Myanmar’s military government has extended the house arrest of Aung San Suu Kyi, the pro-democracy leader who has spent much of the last 16 years in detention, her political party said Monday.
The National League for Democracy said it was unable to confirm the length of the extension, although under the anti-subversion law being applied, it would be one year. It did not say how the party’s Central Executive Committee, which met Monday, confirmed the extension. The military government has not commented on the reported action.
The United States criticized the move, saying Myanmar’s military leaders should steer the country toward democracy by releasing Suu Kyi and other political prisoners.
“The extension of Aung San Suu Kyi’s detention is yet another step in the wrong direction by Burma’s military leaders,” State Department spokesman Sean McCormack said. Myanmar is also know as Burma.
McCormack said that instead of charging Suu Kyi with a crime, the military leaders were “making the incredible assertion that she is being held for her own protection.”
The Nobel peace laureate was last taken into custody on May 30, 2003, after her motorcade was attacked by a pro-junta mob as she was making a political tour of northern Myanmar.
U.N. Secretary-General Kofi Annan was “deeply disappointed” by the decision to extend Suu Kyi’s house arrest, said his spokesman, Stephane Dujarric.
Annan reiterated his belief that Suu Kyi’s detention “is not in the interests of Myanmar’s process of national reconciliation and democratization,” Dujarric said.
Suu Kyi, 60, has spent 10 of the last 16 years in detention, mostly under house arrest. She is under virtual solitary confinement at her residence in the Myanmar capital, allowed no outside visitors other than her doctors and no telephone contact.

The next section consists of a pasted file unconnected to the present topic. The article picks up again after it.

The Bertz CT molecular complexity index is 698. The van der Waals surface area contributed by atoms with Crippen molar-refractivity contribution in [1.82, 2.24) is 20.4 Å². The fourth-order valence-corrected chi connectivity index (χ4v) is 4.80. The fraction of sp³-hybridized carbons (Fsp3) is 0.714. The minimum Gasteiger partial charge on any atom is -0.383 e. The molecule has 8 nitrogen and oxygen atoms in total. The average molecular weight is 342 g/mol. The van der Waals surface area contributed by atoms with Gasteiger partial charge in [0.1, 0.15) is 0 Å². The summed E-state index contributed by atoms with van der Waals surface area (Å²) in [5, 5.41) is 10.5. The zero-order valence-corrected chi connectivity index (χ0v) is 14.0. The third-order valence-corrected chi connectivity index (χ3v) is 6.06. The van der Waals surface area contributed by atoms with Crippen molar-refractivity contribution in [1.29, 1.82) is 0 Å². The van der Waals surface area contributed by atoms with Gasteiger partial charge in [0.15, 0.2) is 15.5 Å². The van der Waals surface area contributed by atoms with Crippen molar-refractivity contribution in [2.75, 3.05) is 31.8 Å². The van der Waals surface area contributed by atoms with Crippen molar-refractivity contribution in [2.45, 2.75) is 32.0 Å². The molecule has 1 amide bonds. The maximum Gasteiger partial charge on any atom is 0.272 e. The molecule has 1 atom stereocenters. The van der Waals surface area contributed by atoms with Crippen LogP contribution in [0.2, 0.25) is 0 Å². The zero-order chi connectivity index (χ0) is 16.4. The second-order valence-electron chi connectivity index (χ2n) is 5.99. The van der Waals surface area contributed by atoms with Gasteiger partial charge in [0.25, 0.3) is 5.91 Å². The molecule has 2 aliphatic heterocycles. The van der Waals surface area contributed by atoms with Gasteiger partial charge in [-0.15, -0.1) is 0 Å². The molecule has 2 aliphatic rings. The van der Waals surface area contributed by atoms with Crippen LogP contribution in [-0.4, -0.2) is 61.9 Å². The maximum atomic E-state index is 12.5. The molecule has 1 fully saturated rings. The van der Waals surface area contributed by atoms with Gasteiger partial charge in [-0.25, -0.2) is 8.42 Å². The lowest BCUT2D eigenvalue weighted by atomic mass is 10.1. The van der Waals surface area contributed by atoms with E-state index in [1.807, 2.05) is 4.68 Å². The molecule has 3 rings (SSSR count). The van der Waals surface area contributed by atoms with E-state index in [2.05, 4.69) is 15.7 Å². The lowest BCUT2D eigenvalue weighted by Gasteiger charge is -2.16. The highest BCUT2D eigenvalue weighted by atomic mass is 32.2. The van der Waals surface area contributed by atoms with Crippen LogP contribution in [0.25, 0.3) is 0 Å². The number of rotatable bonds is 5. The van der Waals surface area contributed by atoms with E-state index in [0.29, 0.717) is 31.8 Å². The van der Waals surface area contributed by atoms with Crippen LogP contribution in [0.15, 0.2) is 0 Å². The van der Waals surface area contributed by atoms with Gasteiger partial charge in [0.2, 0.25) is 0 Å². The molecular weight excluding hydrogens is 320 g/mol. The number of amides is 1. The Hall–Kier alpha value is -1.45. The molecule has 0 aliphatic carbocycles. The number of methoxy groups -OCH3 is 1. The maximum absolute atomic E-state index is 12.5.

Suu Kyi’s longest period of house arrest was from 1989-1995, during which she was awarded the 1991 Nobel Peace Prize. Her current detention was extended for a year in November 2004.
The latest extension had been expected, since the military government has shown no signs of wishing to talk with the NLD to resolve the country’s political deadlock. The junta took power in 1988 after violently suppressing mass pro-democracy protests. It held a general election in 1990, but refused to recognize the results after a landslide victory by Suu Kyi’s party.
Police car comes, then leaves
Reporters who waited in the street near Suu Kyi’s house on Sunday — when her last detention order expired — saw heightened security and witnessed a police car entering her compound and leaving five minutes later. It was widely assumed that they came to deliver her new detention order, which comes into force when it is read to the detainee.
No one emerged from the house after the police car left, and security personnel remained nearby.
Suu Kyi’s only company is a cook and the cook’s daughter. Visits by her two personal doctors have been limited since last year. Her party leaders have not been allowed to visit since May 2004.
On Saturday in Rome, other Nobel Peace Prize winners urged Myanmar to restore the civil and human rights of Suu Kyi.
“We noticed with great worry that once again we were deprived of the presence and wisdom of our colleague Aung San Suu Kyi,” the laureates said in a statement. “A witness to nonviolence and democracy should not be silenced. This represents a loss for the entire world.”
Human rights groups and several Western governments have issued similar appeals.